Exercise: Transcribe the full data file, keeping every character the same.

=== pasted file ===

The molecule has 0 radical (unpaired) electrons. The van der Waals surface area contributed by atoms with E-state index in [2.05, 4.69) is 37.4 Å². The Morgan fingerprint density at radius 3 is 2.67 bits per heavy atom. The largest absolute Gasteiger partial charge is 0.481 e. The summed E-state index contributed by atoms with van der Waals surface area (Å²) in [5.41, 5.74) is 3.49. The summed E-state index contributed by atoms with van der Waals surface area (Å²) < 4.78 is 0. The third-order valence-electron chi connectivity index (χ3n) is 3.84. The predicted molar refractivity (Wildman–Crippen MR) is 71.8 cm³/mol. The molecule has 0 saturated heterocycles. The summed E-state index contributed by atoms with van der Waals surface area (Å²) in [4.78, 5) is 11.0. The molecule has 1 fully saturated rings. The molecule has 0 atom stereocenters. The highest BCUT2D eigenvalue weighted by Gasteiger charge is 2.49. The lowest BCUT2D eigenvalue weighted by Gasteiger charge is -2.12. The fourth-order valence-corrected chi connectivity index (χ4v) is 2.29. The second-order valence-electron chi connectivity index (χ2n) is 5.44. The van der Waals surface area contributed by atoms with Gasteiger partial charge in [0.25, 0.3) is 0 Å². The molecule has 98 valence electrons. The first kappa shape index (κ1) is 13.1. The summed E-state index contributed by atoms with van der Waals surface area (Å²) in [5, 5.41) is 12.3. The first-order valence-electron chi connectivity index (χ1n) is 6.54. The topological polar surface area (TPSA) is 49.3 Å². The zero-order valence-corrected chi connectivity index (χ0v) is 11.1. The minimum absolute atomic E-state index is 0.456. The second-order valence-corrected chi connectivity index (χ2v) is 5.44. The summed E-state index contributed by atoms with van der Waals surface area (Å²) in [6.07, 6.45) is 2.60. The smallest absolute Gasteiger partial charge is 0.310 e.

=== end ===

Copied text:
The molecule has 0 radical (unpaired) electrons. The van der Waals surface area contributed by atoms with E-state index in [2.05, 4.69) is 37.4 Å². The Morgan fingerprint density at radius 3 is 2.67 bits per heavy atom. The largest absolute Gasteiger partial charge is 0.481 e. The summed E-state index contributed by atoms with van der Waals surface area (Å²) in [5.41, 5.74) is 3.49. The summed E-state index contributed by atoms with van der Waals surface area (Å²) < 4.78 is 0. The third-order valence-electron chi connectivity index (χ3n) is 3.84. The predicted molar refractivity (Wildman–Crippen MR) is 71.8 cm³/mol. The molecule has 0 saturated heterocycles. The summed E-state index contributed by atoms with van der Waals surface area (Å²) in [4.78, 5) is 11.0. The molecule has 1 fully saturated rings. The molecule has 0 atom stereocenters. The highest BCUT2D eigenvalue weighted by Gasteiger charge is 2.49. The lowest BCUT2D eigenvalue weighted by Gasteiger charge is -2.12. The fourth-order valence-corrected chi connectivity index (χ4v) is 2.29. The second-order valence-electron chi connectivity index (χ2n) is 5.44. The van der Waals surface area contributed by atoms with Gasteiger partial charge in [0.25, 0.3) is 0 Å². The molecule has 98 valence electrons. The first kappa shape index (κ1) is 13.1. The summed E-state index contributed by atoms with van der Waals surface area (Å²) in [5, 5.41) is 12.3. The first-order valence-electron chi connectivity index (χ1n) is 6.54. The topological polar surface area (TPSA) is 49.3 Å². The zero-order valence-corrected chi connectivity index (χ0v) is 11.1. The minimum absolute atomic E-state index is 0.456. The second-order valence-corrected chi connectivity index (χ2v) is 5.44. The summed E-state index contributed by atoms with van der Waals surface area (Å²) in [6.07, 6.45) is 2.60. The smallest absolute Gasteiger partial charge is 0.310 e.